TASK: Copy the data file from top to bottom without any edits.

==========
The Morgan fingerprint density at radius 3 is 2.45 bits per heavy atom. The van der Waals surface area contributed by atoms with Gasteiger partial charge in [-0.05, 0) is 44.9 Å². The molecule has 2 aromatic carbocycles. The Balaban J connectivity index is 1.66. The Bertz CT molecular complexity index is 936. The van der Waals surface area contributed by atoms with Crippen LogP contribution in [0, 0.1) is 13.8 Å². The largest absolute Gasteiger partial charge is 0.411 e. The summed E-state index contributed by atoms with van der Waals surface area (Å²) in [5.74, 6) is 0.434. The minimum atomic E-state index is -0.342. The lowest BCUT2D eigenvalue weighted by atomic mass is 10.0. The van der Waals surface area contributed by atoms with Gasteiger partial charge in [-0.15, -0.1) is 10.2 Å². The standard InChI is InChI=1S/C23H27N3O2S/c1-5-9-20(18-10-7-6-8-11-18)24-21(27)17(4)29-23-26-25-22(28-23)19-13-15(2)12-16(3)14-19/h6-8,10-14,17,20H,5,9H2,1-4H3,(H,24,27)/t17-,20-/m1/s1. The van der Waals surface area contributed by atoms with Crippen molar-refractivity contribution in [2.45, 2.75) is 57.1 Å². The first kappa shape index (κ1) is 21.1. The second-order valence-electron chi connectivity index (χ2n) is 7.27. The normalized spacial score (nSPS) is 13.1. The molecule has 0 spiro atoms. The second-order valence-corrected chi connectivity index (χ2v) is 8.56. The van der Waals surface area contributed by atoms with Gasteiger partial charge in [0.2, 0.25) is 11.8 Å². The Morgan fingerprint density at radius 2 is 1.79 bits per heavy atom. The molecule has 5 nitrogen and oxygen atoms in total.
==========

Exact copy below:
The Morgan fingerprint density at radius 3 is 2.45 bits per heavy atom. The van der Waals surface area contributed by atoms with Gasteiger partial charge in [-0.05, 0) is 44.9 Å². The molecule has 2 aromatic carbocycles. The Balaban J connectivity index is 1.66. The Bertz CT molecular complexity index is 936. The van der Waals surface area contributed by atoms with Crippen LogP contribution in [0, 0.1) is 13.8 Å². The largest absolute Gasteiger partial charge is 0.411 e. The summed E-state index contributed by atoms with van der Waals surface area (Å²) in [5.74, 6) is 0.434. The minimum atomic E-state index is -0.342. The lowest BCUT2D eigenvalue weighted by atomic mass is 10.0. The van der Waals surface area contributed by atoms with Gasteiger partial charge in [-0.15, -0.1) is 10.2 Å². The standard InChI is InChI=1S/C23H27N3O2S/c1-5-9-20(18-10-7-6-8-11-18)24-21(27)17(4)29-23-26-25-22(28-23)19-13-15(2)12-16(3)14-19/h6-8,10-14,17,20H,5,9H2,1-4H3,(H,24,27)/t17-,20-/m1/s1. The van der Waals surface area contributed by atoms with Crippen molar-refractivity contribution in [2.45, 2.75) is 57.1 Å². The first kappa shape index (κ1) is 21.1. The second-order valence-electron chi connectivity index (χ2n) is 7.27. The normalized spacial score (nSPS) is 13.1. The molecule has 0 spiro atoms. The second-order valence-corrected chi connectivity index (χ2v) is 8.56. The van der Waals surface area contributed by atoms with Gasteiger partial charge in [0.2, 0.25) is 11.8 Å². The Morgan fingerprint density at radius 2 is 1.79 bits per heavy atom. The molecule has 5 nitrogen and oxygen atoms in total.